Today's re-enactors copy the traditional uniforms of Civil War soldiers, like these Union soldiers from the 6th Maine Infantry.
     
The city of Atlanta, Georgia, rebuilt itself after it was burned to the ground in 1864.
     
Arlington House, the home of Confederate Gen. Robert E. Lee in Virginia, was originally owned by George Washington's adopted grandson.
     
Fort Sumter, near Charleston, South Carolina, is the site of the first battle of the Civil War. This national monument can be toured virtually year round.
     
Summertime brings out wildflowers and wildlife at Denali National Park in Alaska.
     
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Time travelers take off

History calls vacationers to the road

By Jenna Milly
CNN

(CNN) -- Did Paul Revere truly ride the narrow, cobblestone streets alone warning "one if by land, two if by sea" of the British troop arrival on a foggy Boston night? What was 18th century colonial life like for women who wore a cap, a bodice, a stomacher, a full skirt and as many as eight petticoats in the freezing winters of Williamsburg, Virginia?

Avid historical traveler Stephanie Gleason plans to find out this summer. She, her husband, their two children and au pair want to discover colonial American during several trips from the old city in Boston, Massachusetts, to historic Williamsburg, Virginia.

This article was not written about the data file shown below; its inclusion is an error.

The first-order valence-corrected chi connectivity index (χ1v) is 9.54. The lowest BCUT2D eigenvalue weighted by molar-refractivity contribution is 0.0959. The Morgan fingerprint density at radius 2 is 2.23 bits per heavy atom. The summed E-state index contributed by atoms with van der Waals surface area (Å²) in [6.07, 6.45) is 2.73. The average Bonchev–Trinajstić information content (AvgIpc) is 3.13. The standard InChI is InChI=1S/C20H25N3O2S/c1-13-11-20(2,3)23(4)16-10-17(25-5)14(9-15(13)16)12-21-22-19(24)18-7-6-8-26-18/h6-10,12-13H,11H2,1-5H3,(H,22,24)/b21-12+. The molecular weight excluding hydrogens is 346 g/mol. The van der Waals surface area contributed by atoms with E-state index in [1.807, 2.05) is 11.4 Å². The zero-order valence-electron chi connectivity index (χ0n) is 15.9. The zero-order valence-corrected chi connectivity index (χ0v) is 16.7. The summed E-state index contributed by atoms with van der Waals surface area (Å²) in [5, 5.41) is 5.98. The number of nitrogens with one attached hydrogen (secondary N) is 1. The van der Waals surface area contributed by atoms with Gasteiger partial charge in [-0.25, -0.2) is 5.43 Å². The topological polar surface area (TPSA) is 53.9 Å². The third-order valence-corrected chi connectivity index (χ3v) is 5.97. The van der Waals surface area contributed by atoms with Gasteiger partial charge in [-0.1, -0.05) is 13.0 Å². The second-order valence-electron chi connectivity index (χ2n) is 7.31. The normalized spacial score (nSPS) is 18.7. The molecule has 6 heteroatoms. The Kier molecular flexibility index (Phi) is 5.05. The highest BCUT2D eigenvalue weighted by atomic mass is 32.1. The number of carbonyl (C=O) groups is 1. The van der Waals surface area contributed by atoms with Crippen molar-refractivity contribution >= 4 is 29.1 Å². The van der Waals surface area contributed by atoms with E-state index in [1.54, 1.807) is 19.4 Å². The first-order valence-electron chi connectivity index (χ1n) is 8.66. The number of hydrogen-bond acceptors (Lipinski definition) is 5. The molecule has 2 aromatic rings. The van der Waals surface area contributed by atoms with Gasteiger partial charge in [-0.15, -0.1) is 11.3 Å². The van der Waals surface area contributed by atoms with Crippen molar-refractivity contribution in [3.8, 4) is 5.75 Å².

"Pete and I are very interested in history," said Gleason, a part-time college instructor and stay-at-home mom who lives in Reston, Virginia. "We find that we learn things together."

Stepping back in time to revisit the age of America's formative years fascinates the couple, who enjoy guided walking tours for the rich experiences and face-to-face adventures with personal guides those walks afford.

"We get a more exclusive view of places when we take educational tours," said Gleason, who has been planning historically themed trips for 10 years.

Nearly 93 million Americans included at least one cultural, arts, heritage or historical activity while traveling last year, the Travel Industry Association of America reported in January. Historical and cultural travel volume is up 10 percent from 1996.

Destination battlefield

Stephanie and Peter Gleason and daughter Claire plan to take their first family vacation since the birth of their son Carter.
Stephanie and Peter Gleason and daughter Claire plan to take their first family vacation since the birth of their son Carter.  

While the Gleasons are trotting through the blacksmith shops and market streets of 18th century America, others will honor ghosts from America's wars of the past. Dozens of Civil and Revolutionary war re-enactments from Tennessee to New York are scheduled for summer 2002.

In Granville, Ohio, the Licking County Civil War Reenactment features civilian and military shows the weekend of June 29-30. The Jersey County Victorian Festival in Jerseyville, Illinois, boasts large-scale Civil War reenactments and historical demonstrations during Labor Day weekend. The battle of Antietam near Sharpsburg, Maryland, the bloodiest battle in Civil War history, in which casualties reached 25,000, will have its 140th anniversary on September 18.